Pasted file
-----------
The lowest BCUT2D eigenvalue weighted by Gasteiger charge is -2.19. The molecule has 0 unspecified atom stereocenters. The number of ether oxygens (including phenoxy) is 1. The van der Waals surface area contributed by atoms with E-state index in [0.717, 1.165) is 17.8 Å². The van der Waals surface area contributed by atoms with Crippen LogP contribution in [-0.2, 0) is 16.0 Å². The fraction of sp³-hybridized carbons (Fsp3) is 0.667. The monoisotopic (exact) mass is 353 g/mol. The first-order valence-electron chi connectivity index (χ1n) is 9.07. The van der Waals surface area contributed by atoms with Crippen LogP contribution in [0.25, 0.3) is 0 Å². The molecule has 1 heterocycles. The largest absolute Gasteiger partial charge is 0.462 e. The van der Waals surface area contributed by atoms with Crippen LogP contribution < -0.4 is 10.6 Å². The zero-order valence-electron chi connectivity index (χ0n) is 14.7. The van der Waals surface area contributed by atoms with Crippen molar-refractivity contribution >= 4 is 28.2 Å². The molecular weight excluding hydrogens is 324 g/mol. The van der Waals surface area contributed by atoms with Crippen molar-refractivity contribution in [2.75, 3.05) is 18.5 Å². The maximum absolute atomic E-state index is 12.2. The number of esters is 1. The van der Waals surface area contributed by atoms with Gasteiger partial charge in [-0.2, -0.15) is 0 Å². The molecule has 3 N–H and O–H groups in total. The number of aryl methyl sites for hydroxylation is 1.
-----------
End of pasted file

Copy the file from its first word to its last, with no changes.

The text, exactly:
The lowest BCUT2D eigenvalue weighted by Gasteiger charge is -2.19. The molecule has 0 unspecified atom stereocenters. The number of ether oxygens (including phenoxy) is 1. The van der Waals surface area contributed by atoms with E-state index in [0.717, 1.165) is 17.8 Å². The van der Waals surface area contributed by atoms with Crippen LogP contribution in [-0.2, 0) is 16.0 Å². The fraction of sp³-hybridized carbons (Fsp3) is 0.667. The monoisotopic (exact) mass is 353 g/mol. The first-order valence-electron chi connectivity index (χ1n) is 9.07. The van der Waals surface area contributed by atoms with Crippen LogP contribution in [0.25, 0.3) is 0 Å². The molecule has 1 heterocycles. The largest absolute Gasteiger partial charge is 0.462 e. The van der Waals surface area contributed by atoms with Crippen LogP contribution < -0.4 is 10.6 Å². The zero-order valence-electron chi connectivity index (χ0n) is 14.7. The van der Waals surface area contributed by atoms with Crippen molar-refractivity contribution >= 4 is 28.2 Å². The molecular weight excluding hydrogens is 324 g/mol. The van der Waals surface area contributed by atoms with Crippen molar-refractivity contribution in [2.75, 3.05) is 18.5 Å². The maximum absolute atomic E-state index is 12.2. The number of esters is 1. The van der Waals surface area contributed by atoms with Gasteiger partial charge in [-0.2, -0.15) is 0 Å². The molecule has 3 N–H and O–H groups in total. The number of aryl methyl sites for hydroxylation is 1.